The alternate title of this post is: Why You Have TNTs.
Let's get this straight right off the bat: I love Seamwork magazine. The patterns are cool, the articles are in-depth and unique, and I learn something each month. But I've had no luck actually making the patterns (see my Oslo cardigan here). I've made a ton of leggings from my TNT, McCall's 6137. That pattern is only one piece. The Manila Leggings have a front, back, waistband, and the super cool petal cuff. I wanted to try a pattern with more pieces to see how it would affect fit and maybe provide more opportunity for fun details.
I'm now 6 months pregnant. My other pairs of leggings actually fit fine, I just have to yank the rise way down under my belly. I prefer a low-rise legging anyway, pregnant or not. To determine the right size for my Manila leggings, I extensively studied a pair of RTW leggings as well as my me-mades. I ended up tracing off a size small, though my 38" hip put me at the top end of a small/lower end of a medium. I then removed 1" from both the front and back rise (to match my RTW pair). I tested my fabric against the stretch guide provided with the pattern and it worked.
Oh the fabric...it is an AMAZING poly/spandex ponte from Mood, with an almost embossed floral pattern. Nikki from the Mood Style blog made a great dress with it here. It's thick and what I imagine scuba fabric to be. I'm beyond sad that the leggings didn't work out because the fabric is insane.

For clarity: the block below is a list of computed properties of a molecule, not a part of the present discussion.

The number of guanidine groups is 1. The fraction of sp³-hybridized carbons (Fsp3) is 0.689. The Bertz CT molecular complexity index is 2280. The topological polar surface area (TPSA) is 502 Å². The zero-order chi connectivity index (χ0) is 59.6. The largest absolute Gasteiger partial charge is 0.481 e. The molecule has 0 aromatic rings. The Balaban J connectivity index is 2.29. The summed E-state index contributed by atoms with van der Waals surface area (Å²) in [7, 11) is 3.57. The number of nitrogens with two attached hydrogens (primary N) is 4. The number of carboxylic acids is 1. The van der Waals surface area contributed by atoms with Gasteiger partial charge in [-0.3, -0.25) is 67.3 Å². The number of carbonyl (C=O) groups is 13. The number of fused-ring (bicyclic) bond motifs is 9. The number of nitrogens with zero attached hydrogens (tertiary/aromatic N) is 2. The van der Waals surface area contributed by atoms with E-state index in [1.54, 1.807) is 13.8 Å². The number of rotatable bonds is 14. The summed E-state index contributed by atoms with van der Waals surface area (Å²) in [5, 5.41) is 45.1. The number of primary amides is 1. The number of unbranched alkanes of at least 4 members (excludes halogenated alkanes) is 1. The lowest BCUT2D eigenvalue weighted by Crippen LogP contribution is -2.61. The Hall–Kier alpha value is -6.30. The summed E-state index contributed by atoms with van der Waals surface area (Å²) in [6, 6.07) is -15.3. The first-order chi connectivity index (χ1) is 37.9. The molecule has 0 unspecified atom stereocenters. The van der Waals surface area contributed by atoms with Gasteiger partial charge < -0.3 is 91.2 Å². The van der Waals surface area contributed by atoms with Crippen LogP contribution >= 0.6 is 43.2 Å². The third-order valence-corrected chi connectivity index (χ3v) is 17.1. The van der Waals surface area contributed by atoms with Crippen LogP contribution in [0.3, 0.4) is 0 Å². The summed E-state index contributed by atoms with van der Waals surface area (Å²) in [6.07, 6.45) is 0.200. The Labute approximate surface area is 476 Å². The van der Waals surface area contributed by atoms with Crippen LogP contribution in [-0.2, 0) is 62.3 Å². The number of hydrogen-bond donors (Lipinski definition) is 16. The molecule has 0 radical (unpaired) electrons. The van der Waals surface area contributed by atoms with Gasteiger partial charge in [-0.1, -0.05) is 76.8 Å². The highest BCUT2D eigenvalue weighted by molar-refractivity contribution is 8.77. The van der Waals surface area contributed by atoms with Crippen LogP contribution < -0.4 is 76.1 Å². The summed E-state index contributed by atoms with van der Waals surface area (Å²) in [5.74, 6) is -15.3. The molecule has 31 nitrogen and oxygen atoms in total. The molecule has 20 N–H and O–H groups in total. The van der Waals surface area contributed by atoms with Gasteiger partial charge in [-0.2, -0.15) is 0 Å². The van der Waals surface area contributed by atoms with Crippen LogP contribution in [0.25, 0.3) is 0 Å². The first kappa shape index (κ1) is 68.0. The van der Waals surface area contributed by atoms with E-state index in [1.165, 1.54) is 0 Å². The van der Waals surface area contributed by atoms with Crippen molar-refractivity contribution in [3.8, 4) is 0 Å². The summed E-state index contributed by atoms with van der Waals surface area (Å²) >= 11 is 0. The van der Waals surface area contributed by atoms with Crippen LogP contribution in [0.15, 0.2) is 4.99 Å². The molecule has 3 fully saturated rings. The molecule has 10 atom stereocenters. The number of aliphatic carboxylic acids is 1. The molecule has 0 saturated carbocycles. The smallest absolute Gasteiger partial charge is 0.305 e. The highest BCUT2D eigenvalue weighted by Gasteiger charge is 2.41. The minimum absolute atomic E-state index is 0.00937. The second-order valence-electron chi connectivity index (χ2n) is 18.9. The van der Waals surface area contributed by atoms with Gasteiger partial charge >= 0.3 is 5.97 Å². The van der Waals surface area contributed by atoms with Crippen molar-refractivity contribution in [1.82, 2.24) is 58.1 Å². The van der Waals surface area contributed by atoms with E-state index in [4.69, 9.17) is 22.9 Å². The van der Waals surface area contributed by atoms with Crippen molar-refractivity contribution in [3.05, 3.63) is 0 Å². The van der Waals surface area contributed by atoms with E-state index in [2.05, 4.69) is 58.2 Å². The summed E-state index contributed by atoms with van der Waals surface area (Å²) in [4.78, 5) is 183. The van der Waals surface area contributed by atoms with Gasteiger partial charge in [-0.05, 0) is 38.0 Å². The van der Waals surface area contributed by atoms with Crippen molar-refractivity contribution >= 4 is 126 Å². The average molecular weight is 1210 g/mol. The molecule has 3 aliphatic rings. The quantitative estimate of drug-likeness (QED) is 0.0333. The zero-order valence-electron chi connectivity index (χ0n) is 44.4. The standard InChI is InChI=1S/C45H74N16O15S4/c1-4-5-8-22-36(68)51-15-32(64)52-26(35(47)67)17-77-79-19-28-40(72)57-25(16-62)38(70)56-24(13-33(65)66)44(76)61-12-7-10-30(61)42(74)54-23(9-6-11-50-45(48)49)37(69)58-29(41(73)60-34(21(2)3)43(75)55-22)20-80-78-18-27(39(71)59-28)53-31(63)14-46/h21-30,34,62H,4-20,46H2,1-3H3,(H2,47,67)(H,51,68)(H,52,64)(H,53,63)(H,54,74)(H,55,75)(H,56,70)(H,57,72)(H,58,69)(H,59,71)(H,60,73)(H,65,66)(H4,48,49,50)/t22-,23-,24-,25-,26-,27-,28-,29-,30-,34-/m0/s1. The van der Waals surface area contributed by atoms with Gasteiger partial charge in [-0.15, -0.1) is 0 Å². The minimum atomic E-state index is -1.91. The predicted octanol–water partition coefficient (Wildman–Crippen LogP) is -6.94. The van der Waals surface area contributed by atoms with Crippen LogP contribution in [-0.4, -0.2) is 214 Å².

Anyway. I'll spare you photos of the leggings on me (I'd have to be fairly uncovered and showing too much preggo belly) but they are far too tight in the legs, too baggy around the waist, the front rise is too long and the back rise too short. The finished dimensions match my RTW leggings but the stretch of the fabric doesn't, so they're too small. They might work when I'm not pregnant, so until that time they're going into the UFO pile. No sense messing around with either the leggings or the pattern in the next three months.
A note about construction: my fabric was so thick that I used a flatlock stitch on my serger for all the construction. A flatlock stitch butts the cut ends of the fabric together rather than creating a seam allowance. I noticed that my RTW leggings use that stitch on the waistband to reduce bulk. I did a few test samples with grey thread before switching to black.
I love the way the flatlock turned out, especially on the waistband, and since it's not difficult to do I'll try it again in the future. For reference, my settings on my Brother 1034d were: left needle 1, right needle (not used), upper looper 4.5, lower looper 6; stitch length 3.5; differential feed 0.
I can still get the benefit of the Manila leggings if I use the petal cuff pieces on my TNT. It's likely that I'll do that in the future, rather than messing with the fit of the Manila. Ain't nobody got time for making TWO TNT leggings patterns!
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